The iPhone 12 and iPhone 12 Pro aren’t the only Apple devices shipping to customers this week. There’s also the brand-new $599 iPad Air that launched last month, and based on the early reviews, it’s going to be a runaway hit.
The biggest change in the 2020 iPad Air over the prior model is the design. The new tablet takes its cues from the iPad Pro and eliminated the home button, slims the bezels, and flattens the sides. It also adds an array of new color options, all of which impressed Laptop Mag’s Phillip Tracy, who wrote: “Something about the Air gives off cool retro vibes. It could be the rounded machined aluminum corners, sculpted like an old Mercedes racing car, or that single prominent circular camera lens above a small mesh microphone. Whatever it is, the iPad Air’s elegance helps to offset the industrial aesthetic.”
The screen is also improved on the iPad Air. While Apple's latest tablet doesn’t support 120Hz ProMotion like the iPad Pro models, Matthew Panzarino of TechCrunch calls its omission “unfortunate but understandable.” At CNET, Scott Stein agreed, saying that while ProMotion on the iPad Pro is “lovely,” he’s “fine without it.”
The other new feature on the iPad Pro is Touch ID, which is now built into the power button. It’s the first time Apple has used the tech, but early reviewers were happy with the implementation. Stein observed that it “seems to work reliably so far and there’s no reason why future iPhones (or even the Apple Watch) couldn’t get these little Touch ID buttons, too,” while Dieter Bohn of The Verge was thrown at first but ultimately found the button “unlocked the iPad quickly, conveniently, and securely.”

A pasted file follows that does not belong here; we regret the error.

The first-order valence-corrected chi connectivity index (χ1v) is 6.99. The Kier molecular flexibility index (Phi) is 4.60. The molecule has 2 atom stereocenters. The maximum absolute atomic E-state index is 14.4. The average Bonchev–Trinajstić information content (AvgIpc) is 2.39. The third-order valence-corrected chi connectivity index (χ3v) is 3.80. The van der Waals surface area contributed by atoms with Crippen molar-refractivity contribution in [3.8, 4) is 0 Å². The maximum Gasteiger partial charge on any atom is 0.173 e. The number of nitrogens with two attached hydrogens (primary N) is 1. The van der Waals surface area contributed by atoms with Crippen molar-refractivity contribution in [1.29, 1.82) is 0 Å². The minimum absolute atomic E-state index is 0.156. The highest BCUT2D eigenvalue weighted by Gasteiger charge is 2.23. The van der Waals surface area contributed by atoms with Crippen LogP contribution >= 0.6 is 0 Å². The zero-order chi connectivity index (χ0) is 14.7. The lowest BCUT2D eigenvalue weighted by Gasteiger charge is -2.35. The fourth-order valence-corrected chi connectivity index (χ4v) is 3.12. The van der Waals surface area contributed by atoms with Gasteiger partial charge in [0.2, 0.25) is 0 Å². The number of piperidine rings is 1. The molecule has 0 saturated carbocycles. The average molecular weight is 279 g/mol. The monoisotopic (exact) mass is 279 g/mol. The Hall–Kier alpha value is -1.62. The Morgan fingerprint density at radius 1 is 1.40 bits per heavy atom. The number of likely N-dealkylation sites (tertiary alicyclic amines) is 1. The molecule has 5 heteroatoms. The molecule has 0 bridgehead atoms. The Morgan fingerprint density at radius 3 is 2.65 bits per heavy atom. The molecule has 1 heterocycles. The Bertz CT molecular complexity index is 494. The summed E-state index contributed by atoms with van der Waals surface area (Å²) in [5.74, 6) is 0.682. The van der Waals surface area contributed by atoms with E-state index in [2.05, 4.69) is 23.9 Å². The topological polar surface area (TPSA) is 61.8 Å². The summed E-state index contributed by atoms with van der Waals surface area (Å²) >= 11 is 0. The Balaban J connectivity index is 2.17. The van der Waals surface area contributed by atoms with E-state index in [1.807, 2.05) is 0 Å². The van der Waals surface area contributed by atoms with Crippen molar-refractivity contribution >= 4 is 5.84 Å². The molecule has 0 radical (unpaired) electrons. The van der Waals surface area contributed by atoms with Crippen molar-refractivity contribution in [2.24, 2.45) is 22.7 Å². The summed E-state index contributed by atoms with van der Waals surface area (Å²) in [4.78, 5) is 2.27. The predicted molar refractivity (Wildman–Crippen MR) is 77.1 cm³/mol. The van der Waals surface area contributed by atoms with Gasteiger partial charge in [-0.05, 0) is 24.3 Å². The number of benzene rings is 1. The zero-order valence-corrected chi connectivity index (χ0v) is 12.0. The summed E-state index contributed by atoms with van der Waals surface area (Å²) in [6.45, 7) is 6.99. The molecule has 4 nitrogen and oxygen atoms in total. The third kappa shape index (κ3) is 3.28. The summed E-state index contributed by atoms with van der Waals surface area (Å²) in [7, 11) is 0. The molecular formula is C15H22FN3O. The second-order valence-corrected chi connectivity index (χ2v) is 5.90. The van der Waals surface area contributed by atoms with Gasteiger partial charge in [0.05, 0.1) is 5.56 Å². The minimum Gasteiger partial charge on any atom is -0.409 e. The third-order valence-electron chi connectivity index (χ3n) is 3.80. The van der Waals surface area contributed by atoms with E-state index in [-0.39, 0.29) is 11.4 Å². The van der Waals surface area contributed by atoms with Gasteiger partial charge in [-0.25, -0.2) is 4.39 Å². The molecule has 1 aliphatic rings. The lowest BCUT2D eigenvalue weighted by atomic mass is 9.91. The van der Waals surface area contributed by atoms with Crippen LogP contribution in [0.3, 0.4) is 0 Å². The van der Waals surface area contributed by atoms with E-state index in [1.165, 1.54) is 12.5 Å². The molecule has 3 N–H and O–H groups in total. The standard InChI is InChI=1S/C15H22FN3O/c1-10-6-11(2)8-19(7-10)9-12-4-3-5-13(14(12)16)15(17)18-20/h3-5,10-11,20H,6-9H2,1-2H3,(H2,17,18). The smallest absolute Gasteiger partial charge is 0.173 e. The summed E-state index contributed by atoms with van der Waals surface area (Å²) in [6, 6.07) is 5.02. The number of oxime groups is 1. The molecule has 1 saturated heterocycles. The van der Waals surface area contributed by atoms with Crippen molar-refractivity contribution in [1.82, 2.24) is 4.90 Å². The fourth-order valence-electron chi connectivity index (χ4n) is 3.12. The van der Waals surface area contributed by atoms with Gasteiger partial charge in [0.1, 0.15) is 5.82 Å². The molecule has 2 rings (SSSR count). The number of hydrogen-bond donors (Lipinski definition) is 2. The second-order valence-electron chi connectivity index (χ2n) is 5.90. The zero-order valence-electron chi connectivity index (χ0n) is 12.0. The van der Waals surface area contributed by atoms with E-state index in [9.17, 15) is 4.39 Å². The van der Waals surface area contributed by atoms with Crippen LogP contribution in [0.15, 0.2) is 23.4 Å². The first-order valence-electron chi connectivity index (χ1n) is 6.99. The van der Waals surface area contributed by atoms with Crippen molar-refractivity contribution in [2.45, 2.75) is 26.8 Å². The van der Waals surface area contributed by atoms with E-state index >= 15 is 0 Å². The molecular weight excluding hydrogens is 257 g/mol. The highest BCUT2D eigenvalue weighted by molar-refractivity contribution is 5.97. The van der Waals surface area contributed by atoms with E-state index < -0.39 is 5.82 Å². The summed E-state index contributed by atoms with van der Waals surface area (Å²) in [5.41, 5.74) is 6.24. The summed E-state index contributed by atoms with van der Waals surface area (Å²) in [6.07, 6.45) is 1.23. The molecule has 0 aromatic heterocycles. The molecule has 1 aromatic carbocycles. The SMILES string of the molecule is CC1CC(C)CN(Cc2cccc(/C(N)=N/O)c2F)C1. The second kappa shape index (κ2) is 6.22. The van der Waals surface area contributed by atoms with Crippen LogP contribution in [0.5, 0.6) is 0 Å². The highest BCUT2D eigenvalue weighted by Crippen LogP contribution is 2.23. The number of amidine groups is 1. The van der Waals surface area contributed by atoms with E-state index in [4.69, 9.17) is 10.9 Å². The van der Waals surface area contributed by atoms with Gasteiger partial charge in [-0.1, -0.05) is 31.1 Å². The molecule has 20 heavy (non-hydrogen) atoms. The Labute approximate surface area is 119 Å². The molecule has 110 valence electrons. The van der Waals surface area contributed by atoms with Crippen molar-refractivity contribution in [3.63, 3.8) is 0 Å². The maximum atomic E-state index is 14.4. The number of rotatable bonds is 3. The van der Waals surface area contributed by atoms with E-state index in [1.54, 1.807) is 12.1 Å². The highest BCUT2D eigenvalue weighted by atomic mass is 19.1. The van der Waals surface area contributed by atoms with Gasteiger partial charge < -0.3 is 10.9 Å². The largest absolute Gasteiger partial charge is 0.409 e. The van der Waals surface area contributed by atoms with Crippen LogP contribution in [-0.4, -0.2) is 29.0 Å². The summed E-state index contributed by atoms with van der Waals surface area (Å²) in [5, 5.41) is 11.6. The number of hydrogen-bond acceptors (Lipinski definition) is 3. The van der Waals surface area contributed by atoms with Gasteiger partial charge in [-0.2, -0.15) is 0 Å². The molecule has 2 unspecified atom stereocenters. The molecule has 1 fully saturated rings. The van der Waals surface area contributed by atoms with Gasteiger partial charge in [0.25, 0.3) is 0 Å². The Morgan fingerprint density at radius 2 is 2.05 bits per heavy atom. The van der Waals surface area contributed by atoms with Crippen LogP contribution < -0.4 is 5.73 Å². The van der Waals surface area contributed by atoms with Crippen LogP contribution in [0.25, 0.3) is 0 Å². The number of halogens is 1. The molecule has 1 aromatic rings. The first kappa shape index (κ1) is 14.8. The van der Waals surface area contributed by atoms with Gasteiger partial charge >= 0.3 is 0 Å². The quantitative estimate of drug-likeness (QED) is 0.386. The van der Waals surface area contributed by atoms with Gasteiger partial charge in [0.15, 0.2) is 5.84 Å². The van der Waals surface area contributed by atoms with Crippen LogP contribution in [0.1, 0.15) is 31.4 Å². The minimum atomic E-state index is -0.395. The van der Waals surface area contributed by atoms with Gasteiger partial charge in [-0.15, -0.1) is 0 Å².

The iPad Air uses the same A14 Bionic processor as the iPhone 12, so as you’d expect it’s very fast. In Bohn’s testing, he concluded that it’s “fast enough to do everything you want to do with an iPad today and will likely continue to be fast for several years to come.” Similarly, Dana Wollman of Engadget said the iPad Air “seemed to have no problem keeping up with my multitasking and frequent app-switching.”
So basically, the iPad Air is the perfect device for someone who doesn’t need quite as much Pro but wants more than entry-level. As CNBC’s Todd Haselton sums it up: “I think the iPad Air fits great right in the middle of Apple’s tablet family. It’s a good choice if you don’t need everything on an iPad Pro, like the fancy cameras and faster screen, but also want a better screen, speakers, and design than you get on the entry-level iPad.”
You can order the new iPad Air from Apple with prices starting at $599.